*      Footwear - Wearing the right shoes can make as much a difference as the right makeup. You should bring along at least one pair of shoes with the highest heels they have--or can borrow. It changes the way they stand and gives you a bit of height that all but the tallest models can use.

Posing Tips 

*      Do not hold your breath - during a photo session for a pose. The concentration usually shows in the picture.
 

*      Hold in your stomach - to give a more toned appearance to the abdomen (even if you are in great shape).

 

*      Maintain good posture - Most people, including models, do not have very good posture. Unless you're going for a casual look, keep your back straight and your shoulders up.
 

*      Strike a pose - Don't keep both arms entirely straight unless directed to do so for a specific pose. Bend one or both arms, even if only a little, to make the pose look less artificial. Likewise, don't keep both legs entirely straight.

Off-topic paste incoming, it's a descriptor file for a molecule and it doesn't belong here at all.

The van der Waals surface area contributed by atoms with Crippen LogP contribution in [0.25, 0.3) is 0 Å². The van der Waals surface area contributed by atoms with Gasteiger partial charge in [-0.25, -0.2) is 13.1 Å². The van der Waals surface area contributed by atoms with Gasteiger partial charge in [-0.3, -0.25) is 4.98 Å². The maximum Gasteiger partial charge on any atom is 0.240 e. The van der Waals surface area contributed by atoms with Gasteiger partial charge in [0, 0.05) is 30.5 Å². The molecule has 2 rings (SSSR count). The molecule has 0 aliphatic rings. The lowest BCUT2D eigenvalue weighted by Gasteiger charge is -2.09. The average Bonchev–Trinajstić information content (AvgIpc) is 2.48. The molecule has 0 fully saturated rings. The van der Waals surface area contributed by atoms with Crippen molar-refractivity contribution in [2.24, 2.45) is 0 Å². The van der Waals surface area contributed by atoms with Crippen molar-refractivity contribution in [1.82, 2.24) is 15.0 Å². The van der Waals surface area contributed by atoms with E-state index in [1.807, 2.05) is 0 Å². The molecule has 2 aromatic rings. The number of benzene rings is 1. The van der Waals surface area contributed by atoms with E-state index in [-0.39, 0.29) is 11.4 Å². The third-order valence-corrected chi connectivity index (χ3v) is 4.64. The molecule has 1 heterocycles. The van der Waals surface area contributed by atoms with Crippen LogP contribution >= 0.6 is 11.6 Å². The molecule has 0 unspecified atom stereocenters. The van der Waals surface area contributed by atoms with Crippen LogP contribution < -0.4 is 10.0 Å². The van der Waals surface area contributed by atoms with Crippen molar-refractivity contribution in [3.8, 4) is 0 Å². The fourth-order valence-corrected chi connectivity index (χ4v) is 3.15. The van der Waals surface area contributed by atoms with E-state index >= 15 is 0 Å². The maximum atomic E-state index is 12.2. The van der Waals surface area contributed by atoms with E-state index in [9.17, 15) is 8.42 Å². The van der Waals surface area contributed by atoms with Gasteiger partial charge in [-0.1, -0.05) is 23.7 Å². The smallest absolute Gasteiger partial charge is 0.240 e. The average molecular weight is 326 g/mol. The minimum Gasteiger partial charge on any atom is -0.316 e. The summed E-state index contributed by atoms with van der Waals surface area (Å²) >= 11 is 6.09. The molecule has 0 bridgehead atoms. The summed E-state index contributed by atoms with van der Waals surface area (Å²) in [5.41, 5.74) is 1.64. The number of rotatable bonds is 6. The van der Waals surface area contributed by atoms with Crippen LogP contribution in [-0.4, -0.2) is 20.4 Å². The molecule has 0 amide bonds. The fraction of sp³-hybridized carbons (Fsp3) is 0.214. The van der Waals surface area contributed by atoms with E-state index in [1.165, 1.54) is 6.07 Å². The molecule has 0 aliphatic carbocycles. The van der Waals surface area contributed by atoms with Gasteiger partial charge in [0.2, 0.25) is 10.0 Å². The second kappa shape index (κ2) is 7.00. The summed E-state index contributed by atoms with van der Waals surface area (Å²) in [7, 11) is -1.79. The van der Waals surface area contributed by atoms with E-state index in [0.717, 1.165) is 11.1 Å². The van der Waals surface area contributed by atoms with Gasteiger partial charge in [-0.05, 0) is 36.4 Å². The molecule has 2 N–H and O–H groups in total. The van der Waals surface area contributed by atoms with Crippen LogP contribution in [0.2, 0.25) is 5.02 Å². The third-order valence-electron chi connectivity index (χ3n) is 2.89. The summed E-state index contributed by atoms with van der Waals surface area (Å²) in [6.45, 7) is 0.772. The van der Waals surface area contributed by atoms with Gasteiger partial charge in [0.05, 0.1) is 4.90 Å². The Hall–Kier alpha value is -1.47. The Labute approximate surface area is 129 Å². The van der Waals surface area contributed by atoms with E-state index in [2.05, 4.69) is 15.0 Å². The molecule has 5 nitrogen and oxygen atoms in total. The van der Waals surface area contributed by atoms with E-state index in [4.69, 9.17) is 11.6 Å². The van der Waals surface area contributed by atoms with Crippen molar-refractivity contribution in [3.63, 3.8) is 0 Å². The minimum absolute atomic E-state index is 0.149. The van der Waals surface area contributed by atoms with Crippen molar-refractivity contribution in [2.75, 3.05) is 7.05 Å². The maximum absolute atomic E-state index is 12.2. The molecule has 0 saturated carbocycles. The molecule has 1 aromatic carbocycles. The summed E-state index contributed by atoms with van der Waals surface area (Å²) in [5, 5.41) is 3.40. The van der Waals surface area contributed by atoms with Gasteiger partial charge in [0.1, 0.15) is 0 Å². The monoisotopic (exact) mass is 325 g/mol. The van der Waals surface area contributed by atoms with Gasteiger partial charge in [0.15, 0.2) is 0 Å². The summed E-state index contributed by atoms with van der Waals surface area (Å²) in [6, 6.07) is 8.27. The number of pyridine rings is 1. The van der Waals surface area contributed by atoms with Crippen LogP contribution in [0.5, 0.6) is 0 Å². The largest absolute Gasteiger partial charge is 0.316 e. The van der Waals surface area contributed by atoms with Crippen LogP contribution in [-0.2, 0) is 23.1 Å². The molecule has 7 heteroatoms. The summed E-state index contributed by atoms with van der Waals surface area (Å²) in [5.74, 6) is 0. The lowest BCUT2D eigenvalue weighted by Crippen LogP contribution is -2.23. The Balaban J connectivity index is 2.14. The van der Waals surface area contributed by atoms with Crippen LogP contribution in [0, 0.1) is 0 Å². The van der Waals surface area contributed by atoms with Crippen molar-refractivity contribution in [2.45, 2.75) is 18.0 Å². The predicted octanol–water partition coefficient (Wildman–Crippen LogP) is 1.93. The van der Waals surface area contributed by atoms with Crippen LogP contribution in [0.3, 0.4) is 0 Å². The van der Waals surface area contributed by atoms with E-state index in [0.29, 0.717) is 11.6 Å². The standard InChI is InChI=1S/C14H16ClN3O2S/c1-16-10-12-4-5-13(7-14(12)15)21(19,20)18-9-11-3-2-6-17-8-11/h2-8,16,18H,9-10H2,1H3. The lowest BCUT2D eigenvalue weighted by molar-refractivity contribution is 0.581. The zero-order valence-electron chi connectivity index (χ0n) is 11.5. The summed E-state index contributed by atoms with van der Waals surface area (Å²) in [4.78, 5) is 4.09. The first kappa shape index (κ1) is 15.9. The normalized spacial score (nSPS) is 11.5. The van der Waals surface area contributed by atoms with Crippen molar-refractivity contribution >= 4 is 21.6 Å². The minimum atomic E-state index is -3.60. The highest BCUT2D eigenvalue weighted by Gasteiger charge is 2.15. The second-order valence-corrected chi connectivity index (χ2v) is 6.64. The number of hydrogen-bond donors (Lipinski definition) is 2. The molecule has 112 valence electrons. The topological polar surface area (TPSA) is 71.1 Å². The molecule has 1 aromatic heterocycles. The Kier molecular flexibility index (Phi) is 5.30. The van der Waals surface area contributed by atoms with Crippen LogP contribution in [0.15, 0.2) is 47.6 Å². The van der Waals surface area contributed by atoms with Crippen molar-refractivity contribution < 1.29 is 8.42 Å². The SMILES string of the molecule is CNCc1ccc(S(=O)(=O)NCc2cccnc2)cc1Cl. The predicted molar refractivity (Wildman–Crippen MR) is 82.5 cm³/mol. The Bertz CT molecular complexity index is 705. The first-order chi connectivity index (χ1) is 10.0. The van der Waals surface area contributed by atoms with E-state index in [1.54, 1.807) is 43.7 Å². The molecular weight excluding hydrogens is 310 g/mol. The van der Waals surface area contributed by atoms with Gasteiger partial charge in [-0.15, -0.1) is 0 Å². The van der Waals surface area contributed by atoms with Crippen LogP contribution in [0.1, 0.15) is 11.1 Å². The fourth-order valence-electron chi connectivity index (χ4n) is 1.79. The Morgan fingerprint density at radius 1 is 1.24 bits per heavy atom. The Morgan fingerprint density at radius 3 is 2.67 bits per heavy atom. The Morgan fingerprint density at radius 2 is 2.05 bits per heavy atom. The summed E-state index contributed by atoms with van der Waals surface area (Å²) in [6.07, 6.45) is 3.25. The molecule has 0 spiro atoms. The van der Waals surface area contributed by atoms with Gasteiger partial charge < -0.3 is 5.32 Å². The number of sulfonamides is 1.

*      Don't always look straight at the camera - Instead, use a variety of head and eye positions: Try turning your head, tilting your neck to one side or the other, or looking off to the side for some poses.
 

*      Don't use a big smile for every pose - Sometimes try a small smile, a pout, a laugh, a scowl, or even a frown, to give some variety to your facial expressions. Big smiles often bring out unwanted facial lines that are not always attractive.
 

*      Listen to what the photographer tells you Pay attention to your photographer. Seek approval from the photographer, not bystanders. He can see you through the camera. You can't.

Preparing a Portfolio Presentation 

*      Your portfolio should be organized and visually appealing - Loose photos, cut up contact sheets, loose slides, torn or bent photos, are signs of a poor portfolio presentation. Just as an accountant wouldn't present his resume on a crumpled piece of paper, you shouldn't have a sloppy portfolio. Your portfolio represents you; make it a lasting, positive impression.